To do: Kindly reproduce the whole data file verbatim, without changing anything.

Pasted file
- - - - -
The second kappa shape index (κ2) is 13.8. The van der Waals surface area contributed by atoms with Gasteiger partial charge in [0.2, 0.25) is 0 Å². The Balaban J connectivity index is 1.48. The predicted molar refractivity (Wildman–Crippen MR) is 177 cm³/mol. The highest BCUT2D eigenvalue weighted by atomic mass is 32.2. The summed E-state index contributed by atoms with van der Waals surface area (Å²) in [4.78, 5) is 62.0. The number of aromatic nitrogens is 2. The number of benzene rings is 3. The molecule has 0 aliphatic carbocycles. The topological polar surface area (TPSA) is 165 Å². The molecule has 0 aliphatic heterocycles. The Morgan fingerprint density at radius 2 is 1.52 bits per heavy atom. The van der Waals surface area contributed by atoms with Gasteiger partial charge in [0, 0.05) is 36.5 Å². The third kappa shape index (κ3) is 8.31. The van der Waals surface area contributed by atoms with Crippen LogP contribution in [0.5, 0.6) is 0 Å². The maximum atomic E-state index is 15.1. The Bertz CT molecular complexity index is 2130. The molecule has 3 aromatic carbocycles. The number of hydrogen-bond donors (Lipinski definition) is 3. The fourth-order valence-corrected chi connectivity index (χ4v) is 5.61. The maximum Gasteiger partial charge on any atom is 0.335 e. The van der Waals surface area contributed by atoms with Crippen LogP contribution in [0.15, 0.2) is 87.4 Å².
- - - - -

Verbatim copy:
The second kappa shape index (κ2) is 13.8. The van der Waals surface area contributed by atoms with Gasteiger partial charge in [0.2, 0.25) is 0 Å². The Balaban J connectivity index is 1.48. The predicted molar refractivity (Wildman–Crippen MR) is 177 cm³/mol. The highest BCUT2D eigenvalue weighted by atomic mass is 32.2. The summed E-state index contributed by atoms with van der Waals surface area (Å²) in [4.78, 5) is 62.0. The number of aromatic nitrogens is 2. The number of benzene rings is 3. The molecule has 0 aliphatic carbocycles. The topological polar surface area (TPSA) is 165 Å². The molecule has 0 aliphatic heterocycles. The Morgan fingerprint density at radius 2 is 1.52 bits per heavy atom. The van der Waals surface area contributed by atoms with Gasteiger partial charge in [0, 0.05) is 36.5 Å². The third kappa shape index (κ3) is 8.31. The van der Waals surface area contributed by atoms with Crippen LogP contribution in [0.5, 0.6) is 0 Å². The maximum atomic E-state index is 15.1. The Bertz CT molecular complexity index is 2130. The molecule has 3 aromatic carbocycles. The number of hydrogen-bond donors (Lipinski definition) is 3. The fourth-order valence-corrected chi connectivity index (χ4v) is 5.61. The maximum Gasteiger partial charge on any atom is 0.335 e. The van der Waals surface area contributed by atoms with Crippen LogP contribution in [0.15, 0.2) is 87.4 Å².